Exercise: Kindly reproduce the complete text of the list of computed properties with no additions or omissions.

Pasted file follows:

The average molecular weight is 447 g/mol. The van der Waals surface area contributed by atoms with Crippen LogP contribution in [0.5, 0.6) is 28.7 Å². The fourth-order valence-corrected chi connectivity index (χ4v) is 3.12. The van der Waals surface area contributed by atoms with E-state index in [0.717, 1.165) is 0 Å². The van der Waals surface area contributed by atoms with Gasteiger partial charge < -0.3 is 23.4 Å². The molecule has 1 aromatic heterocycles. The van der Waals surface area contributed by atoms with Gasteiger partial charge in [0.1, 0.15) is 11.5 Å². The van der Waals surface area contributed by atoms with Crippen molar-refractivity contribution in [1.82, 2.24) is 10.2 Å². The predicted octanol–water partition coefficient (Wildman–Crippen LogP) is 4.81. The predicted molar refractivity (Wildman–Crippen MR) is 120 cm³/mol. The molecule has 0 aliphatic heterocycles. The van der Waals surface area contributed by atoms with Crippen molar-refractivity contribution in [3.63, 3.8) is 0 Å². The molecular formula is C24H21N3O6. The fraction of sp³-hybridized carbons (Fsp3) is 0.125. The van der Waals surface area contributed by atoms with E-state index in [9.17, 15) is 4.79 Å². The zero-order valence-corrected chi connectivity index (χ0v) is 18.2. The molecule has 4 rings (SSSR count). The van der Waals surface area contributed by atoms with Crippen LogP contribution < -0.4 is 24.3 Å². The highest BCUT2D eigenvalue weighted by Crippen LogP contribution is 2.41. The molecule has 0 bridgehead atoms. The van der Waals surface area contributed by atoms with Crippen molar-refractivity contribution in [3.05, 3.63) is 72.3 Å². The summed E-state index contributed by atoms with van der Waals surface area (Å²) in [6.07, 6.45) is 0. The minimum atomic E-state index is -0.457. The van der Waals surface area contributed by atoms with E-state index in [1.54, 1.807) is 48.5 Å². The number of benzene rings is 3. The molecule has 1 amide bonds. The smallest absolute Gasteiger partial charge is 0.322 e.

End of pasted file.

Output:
The average molecular weight is 447 g/mol. The van der Waals surface area contributed by atoms with Crippen LogP contribution in [0.5, 0.6) is 28.7 Å². The fourth-order valence-corrected chi connectivity index (χ4v) is 3.12. The van der Waals surface area contributed by atoms with E-state index in [0.717, 1.165) is 0 Å². The van der Waals surface area contributed by atoms with Gasteiger partial charge < -0.3 is 23.4 Å². The molecule has 1 aromatic heterocycles. The van der Waals surface area contributed by atoms with Gasteiger partial charge in [0.1, 0.15) is 11.5 Å². The van der Waals surface area contributed by atoms with Crippen molar-refractivity contribution in [1.82, 2.24) is 10.2 Å². The predicted octanol–water partition coefficient (Wildman–Crippen LogP) is 4.81. The predicted molar refractivity (Wildman–Crippen MR) is 120 cm³/mol. The molecule has 0 aliphatic heterocycles. The van der Waals surface area contributed by atoms with Crippen molar-refractivity contribution in [3.63, 3.8) is 0 Å². The molecular formula is C24H21N3O6. The fraction of sp³-hybridized carbons (Fsp3) is 0.125. The van der Waals surface area contributed by atoms with E-state index in [9.17, 15) is 4.79 Å². The zero-order valence-corrected chi connectivity index (χ0v) is 18.2. The molecule has 4 rings (SSSR count). The van der Waals surface area contributed by atoms with Crippen LogP contribution < -0.4 is 24.3 Å². The highest BCUT2D eigenvalue weighted by Crippen LogP contribution is 2.41. The molecule has 0 bridgehead atoms. The van der Waals surface area contributed by atoms with Crippen molar-refractivity contribution in [3.05, 3.63) is 72.3 Å². The summed E-state index contributed by atoms with van der Waals surface area (Å²) in [6.07, 6.45) is 0. The minimum atomic E-state index is -0.457. The van der Waals surface area contributed by atoms with E-state index in [1.54, 1.807) is 48.5 Å². The number of benzene rings is 3. The molecule has 1 amide bonds. The smallest absolute Gasteiger partial charge is 0.322 e.